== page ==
Alan L. Sternberg, a former Colorado Court of Appeals judge who served as chief judge for nine years, died Friday, May 24, at home in Englewood. He was 93.
Sternberg was appointed to the state Court of Appeals in 1974, and he served the court until 1998. During his long service, Sternberg authored more than 1800 opinions, including 568 published opinions and 56 published dissents.
In 1994, as chief judge, Sternberg upheld a conviction for conspiracy to commit first-degree murder against Brian Hood, who conspired with Jennifer Reali in the shooting death of Hood’s married woman, Dianne. Hood had appealed his conviction, but the court found “ample evidence” that the suspect was complicit in his married woman’s murder.
The infamous case made international headlines. Reali, who was known as the “fatal attraction” killer, was condemned of first-degree murder. She shot Diane Hood in 1990 as the victim was departure a Lupus support meeting in Colorado Springs.
“Reali testified that (Hood) told her about various plans he had devised to accomplish the murder of his married woman, so much as causing his married woman’s death in a car accident and staging a robbery at a convenience store during which person would shoot her,” Sternberg aforementioned at the time. “Other ideas involved hit her over the head with a fallen tree branch so that it would look like an accident or staging a crime during which she would be shot.”
Born on Feb. 13, 1926, in Worcester, Mass., Sternberg joined the Army, at age 18 in 1944, during World War II. Serving in the 95th foot Division, Sternberg fought in France and Germany. Wounded in combat, Sternberg received a Purple Heart, Bronze Star and Combat foot Badge as part of his service.
After the army, Sternberg received a bachelor’s degree from Northeastern University in Boston. He affected to Boulder, with his married woman, Natalie, and listed in the University of Colorado law school. Sternberg graduated from CU in 1950 and affected to Littleton, where he practiced law.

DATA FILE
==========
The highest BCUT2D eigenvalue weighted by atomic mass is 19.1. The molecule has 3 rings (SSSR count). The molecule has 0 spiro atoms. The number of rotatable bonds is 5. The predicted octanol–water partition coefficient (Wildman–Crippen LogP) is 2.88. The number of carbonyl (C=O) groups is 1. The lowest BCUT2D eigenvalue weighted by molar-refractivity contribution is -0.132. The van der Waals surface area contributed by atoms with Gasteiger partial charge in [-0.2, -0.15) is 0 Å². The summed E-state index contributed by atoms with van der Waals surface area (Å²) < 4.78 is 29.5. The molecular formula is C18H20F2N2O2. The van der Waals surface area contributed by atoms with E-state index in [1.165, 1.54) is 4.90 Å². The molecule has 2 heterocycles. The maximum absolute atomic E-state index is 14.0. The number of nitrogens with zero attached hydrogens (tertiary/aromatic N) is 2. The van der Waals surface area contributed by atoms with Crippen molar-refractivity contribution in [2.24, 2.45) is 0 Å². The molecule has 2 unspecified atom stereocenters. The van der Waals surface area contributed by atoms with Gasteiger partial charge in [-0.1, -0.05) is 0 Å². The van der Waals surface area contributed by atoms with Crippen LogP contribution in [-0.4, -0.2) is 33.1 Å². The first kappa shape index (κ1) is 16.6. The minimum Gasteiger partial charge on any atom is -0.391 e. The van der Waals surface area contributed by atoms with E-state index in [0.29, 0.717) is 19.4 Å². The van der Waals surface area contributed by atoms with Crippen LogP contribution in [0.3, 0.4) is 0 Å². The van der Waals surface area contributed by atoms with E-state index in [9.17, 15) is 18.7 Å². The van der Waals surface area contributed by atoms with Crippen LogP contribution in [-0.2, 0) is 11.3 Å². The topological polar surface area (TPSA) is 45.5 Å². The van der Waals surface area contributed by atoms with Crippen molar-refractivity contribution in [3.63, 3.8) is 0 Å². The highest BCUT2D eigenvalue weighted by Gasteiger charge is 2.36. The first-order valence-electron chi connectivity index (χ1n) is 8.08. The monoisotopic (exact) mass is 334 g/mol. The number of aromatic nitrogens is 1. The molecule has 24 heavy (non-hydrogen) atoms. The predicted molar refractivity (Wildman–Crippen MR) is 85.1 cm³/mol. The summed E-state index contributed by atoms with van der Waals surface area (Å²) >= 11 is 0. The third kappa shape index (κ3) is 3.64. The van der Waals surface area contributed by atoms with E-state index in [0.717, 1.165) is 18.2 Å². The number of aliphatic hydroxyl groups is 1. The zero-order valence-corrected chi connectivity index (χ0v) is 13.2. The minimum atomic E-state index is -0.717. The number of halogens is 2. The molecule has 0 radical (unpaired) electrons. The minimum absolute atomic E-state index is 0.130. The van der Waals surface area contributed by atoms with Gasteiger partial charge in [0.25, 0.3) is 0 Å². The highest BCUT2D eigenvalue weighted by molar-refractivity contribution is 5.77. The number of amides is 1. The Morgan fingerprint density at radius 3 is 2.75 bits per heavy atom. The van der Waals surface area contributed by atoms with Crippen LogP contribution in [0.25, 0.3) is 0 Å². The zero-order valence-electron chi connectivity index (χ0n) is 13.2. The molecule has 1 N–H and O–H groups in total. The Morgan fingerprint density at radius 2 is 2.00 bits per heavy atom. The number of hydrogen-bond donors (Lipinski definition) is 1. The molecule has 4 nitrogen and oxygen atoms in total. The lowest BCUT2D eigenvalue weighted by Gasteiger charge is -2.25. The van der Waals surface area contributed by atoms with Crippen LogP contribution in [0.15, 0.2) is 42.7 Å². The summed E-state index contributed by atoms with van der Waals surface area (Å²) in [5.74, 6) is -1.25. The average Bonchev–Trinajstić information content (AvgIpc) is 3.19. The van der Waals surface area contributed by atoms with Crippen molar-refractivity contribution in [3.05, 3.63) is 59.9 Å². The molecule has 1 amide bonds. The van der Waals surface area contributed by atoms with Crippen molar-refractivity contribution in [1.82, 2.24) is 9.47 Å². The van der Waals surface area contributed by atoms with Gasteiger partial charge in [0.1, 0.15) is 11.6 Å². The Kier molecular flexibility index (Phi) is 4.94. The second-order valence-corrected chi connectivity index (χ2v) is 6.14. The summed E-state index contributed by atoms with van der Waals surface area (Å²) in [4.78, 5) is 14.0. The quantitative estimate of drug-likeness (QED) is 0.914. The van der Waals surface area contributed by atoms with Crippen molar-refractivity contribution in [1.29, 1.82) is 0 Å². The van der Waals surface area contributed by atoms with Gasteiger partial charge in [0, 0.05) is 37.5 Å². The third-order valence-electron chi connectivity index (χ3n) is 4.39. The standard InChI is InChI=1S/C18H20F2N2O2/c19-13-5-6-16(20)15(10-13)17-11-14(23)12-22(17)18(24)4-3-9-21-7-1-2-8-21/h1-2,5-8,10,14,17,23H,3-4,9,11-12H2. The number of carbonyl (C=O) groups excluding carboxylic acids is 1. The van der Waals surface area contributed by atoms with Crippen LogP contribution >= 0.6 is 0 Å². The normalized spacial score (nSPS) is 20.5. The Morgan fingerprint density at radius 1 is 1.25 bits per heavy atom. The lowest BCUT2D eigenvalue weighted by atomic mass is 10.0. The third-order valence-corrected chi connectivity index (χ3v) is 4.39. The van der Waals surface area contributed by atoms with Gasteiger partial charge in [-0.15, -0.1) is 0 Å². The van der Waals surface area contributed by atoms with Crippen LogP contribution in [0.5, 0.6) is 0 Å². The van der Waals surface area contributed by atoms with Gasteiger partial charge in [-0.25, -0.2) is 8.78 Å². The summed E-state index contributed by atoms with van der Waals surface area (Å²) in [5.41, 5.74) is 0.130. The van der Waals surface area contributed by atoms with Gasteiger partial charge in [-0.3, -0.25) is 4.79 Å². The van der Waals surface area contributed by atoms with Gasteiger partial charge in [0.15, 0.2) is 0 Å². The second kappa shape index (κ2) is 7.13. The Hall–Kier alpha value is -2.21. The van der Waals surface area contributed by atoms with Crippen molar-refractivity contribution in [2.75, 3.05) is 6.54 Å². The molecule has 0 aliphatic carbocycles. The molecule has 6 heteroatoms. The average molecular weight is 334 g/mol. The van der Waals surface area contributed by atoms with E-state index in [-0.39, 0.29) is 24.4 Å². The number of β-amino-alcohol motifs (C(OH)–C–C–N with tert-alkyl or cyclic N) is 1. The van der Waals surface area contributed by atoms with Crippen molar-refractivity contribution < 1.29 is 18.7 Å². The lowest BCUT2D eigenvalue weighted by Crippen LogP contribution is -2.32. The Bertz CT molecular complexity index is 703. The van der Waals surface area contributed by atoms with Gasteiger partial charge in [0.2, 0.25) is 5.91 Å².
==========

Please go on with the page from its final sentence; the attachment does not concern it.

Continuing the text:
From 1959 to 1974, Sternberg served as the city attorney in Littleton. He was an attorney with the Littleton Urban Renewal Authority from 1966 to 1974. Sternberg was among a group of people involved in establishing the location of Arapahoe Junior College, now Arapahoe Community College. In 1973, the Littleton Independent recognized Sternberg as its public servant of the year.
In 1998, Sternberg received the William Knous Award in recognition of outstanding accomplishment and service by a CU-Boulder alumnus. He was a private arbiter for the American Arbitration Association.
“My dad was an amazing example of person who could be entirely enthralled by the giggle of a 6-month-old great-grandchild piece still following meaty work in a career dedicated to public service to the very end of his life,” aforementioned Kathy North. “For colleagues, friends and family alike, he will be lost for the warmth, intelligence, determination and wit he showed in every phase of his life.”
His first married woman, Natalie, preceded him in death. Sternberg is survived by his married woman, Sharon, whom he married in 1988; his children, Kathy North, Peter Sternberg, Wendy Kawakami and Daniel Sternberg; a child, Dawn Lee; four grandchildren, a stepgrandchild and five great-grandchildren.
At Sternberg’s instruction, no memorial service was held. Memorial contributions may be made to the American Heart Association.